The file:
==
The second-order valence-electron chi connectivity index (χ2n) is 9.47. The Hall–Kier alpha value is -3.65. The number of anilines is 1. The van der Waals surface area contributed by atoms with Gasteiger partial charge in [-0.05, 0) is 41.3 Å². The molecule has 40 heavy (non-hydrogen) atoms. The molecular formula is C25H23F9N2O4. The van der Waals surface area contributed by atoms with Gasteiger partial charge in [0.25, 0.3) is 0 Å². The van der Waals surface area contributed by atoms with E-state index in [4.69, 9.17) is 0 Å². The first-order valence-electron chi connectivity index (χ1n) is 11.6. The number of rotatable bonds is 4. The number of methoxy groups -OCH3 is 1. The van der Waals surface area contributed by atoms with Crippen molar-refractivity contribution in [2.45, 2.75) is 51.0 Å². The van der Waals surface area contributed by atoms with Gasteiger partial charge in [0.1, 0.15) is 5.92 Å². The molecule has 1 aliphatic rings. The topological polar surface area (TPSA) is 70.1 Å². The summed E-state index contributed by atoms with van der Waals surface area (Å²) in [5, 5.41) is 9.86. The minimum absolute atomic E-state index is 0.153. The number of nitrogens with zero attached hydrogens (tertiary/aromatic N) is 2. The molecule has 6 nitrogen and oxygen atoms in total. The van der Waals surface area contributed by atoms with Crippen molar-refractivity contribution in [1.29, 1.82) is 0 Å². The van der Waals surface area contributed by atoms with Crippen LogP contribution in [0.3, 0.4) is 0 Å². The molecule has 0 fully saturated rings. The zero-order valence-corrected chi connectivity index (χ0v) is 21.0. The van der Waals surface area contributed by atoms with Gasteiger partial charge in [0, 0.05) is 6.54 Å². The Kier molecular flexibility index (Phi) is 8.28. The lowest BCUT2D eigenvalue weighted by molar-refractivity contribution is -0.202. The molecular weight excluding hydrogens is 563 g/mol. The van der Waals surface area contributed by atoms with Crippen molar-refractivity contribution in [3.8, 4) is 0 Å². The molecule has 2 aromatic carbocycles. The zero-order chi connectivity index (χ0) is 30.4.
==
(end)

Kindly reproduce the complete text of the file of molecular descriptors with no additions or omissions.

The second-order valence-electron chi connectivity index (χ2n) is 9.47. The Hall–Kier alpha value is -3.65. The number of anilines is 1. The van der Waals surface area contributed by atoms with Gasteiger partial charge in [-0.05, 0) is 41.3 Å². The molecule has 40 heavy (non-hydrogen) atoms. The molecular formula is C25H23F9N2O4. The van der Waals surface area contributed by atoms with Gasteiger partial charge in [0.25, 0.3) is 0 Å². The van der Waals surface area contributed by atoms with E-state index in [4.69, 9.17) is 0 Å². The first-order valence-electron chi connectivity index (χ1n) is 11.6. The number of rotatable bonds is 4. The number of methoxy groups -OCH3 is 1. The van der Waals surface area contributed by atoms with Crippen molar-refractivity contribution in [2.45, 2.75) is 51.0 Å². The van der Waals surface area contributed by atoms with Gasteiger partial charge in [0.1, 0.15) is 5.92 Å². The molecule has 1 aliphatic rings. The topological polar surface area (TPSA) is 70.1 Å². The summed E-state index contributed by atoms with van der Waals surface area (Å²) in [5, 5.41) is 9.86. The minimum absolute atomic E-state index is 0.153. The number of nitrogens with zero attached hydrogens (tertiary/aromatic N) is 2. The molecule has 6 nitrogen and oxygen atoms in total. The van der Waals surface area contributed by atoms with Crippen molar-refractivity contribution in [1.29, 1.82) is 0 Å². The van der Waals surface area contributed by atoms with Crippen LogP contribution in [0.3, 0.4) is 0 Å². The molecule has 0 fully saturated rings. The zero-order valence-corrected chi connectivity index (χ0v) is 21.0. The van der Waals surface area contributed by atoms with Gasteiger partial charge in [0, 0.05) is 6.54 Å². The Kier molecular flexibility index (Phi) is 8.28. The lowest BCUT2D eigenvalue weighted by molar-refractivity contribution is -0.202. The molecular weight excluding hydrogens is 563 g/mol. The van der Waals surface area contributed by atoms with Crippen molar-refractivity contribution in [3.8, 4) is 0 Å². The molecule has 2 aromatic carbocycles. The zero-order chi connectivity index (χ0) is 30.4.